The Innocent Accused


I saw this story in the Salt Lake Tribune the other day.  The man caused an accident that killed another man.  It was an "accident."  A so called "expert cop trained to spot impaired drivers" accused this man of being under the influence of a central nervous system depressant.  The man was jailed for 3 months on felony charges, automobile homicide.  The problem is that the blood was tested several times with nothing found in his system.  I can’t imagine all that he has lost in three months.  Contrary to witnesses’ opinion, the "expert" officer formed the opinion that this man was impaired because he talked slow and was stumbling around.  He had just been in a horrible accident.

After three months in jail, felony charges dismissed against Salt Lake man
Gabriel Idowu » Hit and killed man in wheelchair in WVC accident

By Steve Gehrke

The Salt Lake Tribune

Salt Lake Tribune

For the rest of his life, Gabi Idowu says he will wrestle with a haunting memory: knowing he careened off a West Valley road and killed Kenneth Christensen — a 76-year-old grandfather, father and brother.

But for now the 24-year-old college student can reclaim his jobs, return to school and begin paying back debts that piled up as he spent three months in jail. Prosecutors last Friday dismissed a felony charge accusing him of automobile homicide for driving under the influence of a depressant during the May 27 accident along West Valley’s 3500 South.

A spokeswoman for the District Attorney’s Office said the charge was based on the word of an expert officer trained to spot impaired drivers. But blood tests — and retests — from Utah and out-of-state labs came back negative.

Idowu said on Wednesday his new freedom is bittersweet.

"Someone died. That is my punishment," he said. "It hurts to know I affected this family’s lives in such a drastic way, and anything I could do to alleviate their pain, I would do."

Christensen’s daughter, Clover Daniels, is upset at prosecutors for letting Idowu off. She said he is a killer who doesn’t deserve her forgiveness.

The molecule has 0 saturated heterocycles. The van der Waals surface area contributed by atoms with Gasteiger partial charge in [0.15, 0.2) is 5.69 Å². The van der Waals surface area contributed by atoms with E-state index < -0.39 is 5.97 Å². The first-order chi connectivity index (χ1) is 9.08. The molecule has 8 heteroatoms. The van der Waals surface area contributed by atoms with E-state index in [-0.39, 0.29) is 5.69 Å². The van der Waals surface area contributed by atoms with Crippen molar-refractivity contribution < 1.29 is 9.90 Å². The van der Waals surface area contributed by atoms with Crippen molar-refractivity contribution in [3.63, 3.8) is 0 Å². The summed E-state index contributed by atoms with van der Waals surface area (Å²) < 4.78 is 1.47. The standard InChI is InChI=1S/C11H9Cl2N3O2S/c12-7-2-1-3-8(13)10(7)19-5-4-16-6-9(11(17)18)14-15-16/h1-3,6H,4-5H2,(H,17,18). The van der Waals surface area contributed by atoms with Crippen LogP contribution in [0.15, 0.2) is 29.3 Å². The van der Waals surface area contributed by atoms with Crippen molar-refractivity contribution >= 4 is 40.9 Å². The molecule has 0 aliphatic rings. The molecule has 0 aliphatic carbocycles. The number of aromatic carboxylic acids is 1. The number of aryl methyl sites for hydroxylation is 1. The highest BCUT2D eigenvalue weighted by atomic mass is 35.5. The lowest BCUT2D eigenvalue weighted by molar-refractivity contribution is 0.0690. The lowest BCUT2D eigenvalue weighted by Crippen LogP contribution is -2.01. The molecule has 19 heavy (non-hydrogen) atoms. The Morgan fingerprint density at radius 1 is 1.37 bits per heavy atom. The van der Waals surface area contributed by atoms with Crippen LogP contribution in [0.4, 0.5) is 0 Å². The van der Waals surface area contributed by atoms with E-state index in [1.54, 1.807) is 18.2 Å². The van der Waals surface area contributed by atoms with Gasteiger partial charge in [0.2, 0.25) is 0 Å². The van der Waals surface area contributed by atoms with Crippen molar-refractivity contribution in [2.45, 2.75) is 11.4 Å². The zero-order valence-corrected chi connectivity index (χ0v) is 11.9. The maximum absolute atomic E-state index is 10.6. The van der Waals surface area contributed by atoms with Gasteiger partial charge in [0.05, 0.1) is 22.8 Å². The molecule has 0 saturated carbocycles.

"There is no forgiveness in us at all. There never will be. What he did was wrong," Daniels said. "And him getting a slap on the wrist is a slap in our faces."

Daniels isn’t the only one upset with how the case has been handled. Sitting in jail for nearly 90 days left Idowu frustrated with police, who acknowledge they don’t often ask prosecutors to file a DUI automobile homicide charge before toxicology results come back.

The request for charges, said West Valley Capt. Tom McLachlan, was based solely on an officer’s observations: Idowu’s eyes were bloodshot and he was stumbling.

Idowu’s friends told prosecutors he normally speaks slowly and is unsteady on his feet, said District Attorney’s Office spokeswoman Alicia Cook. And accident witnesses told a private investigator that Idowu simply appeared stunned from the crash and was crying a lot.

Officers never investigated Idowu’s description of a second car, which he said sped alongside him and cut him off as he moved to make a left turn, causing him to swerve off the road and strike Christensen, who was in his wheelchair on the sidewalk near a bus stop. Police allege Idowu simply didn’t check his blind spot.

Police sent Idowu’s blood for a second test because of the severity of the accident, McLachlan said.

"It’s not that we’re going after this guy, because we’re not. But where it involves a fatality, you try to leave no investigative stone unturned," McLachlan said. "He obviously was involved in a very serious accident, and on the face of it, his actions were the cause of it. We’re just trying to get justice served — whatever that may be."

Ultimately, Idowu said he knows there are "good cops" but he believes his case was "handled with prejudice." Idowu is a Nigerian citizen who immigrated to the U.S. 10 years ago.

When he was sent to jail, Idowu didn’t eat for a week and didn’t speak to anyone about the accident for a month. Idowu said he eventually turned to God and "accepted that whatever happens will happen."

"I decided I would accept any fate, but at the same time I would not go down without a fight. I would not plead guilty to bogus charges," Idowu said, adding that he didn’t want the charges against him to taint the public’s views of all his fellow Nigerians.

Idowu now is piecing his life back together.

But with her father dead, Daniels noted her family won’t get the same opportunity.

"He’s not there to say I love you, we’ll never feel his arms and we’re barely getting by without him," Daniels said, adding that she’s struggling as a single mother of two girls, 9 and 11, to afford her own house payments and keep her mom in a rest home. "He will never see his granddaughters grow up and get married and have a family of their own."

Said Idowu: "I ask them to forgive me. And even if they choose not to, I would understand."
What’s next:

Though his felony charges were dismissed in West Valley Justice Court, Gabi Idowu now faces a class C misdemeanor charge for failure to signal and a class B misdemeanor charge for failure to maintain control of his vehicle.

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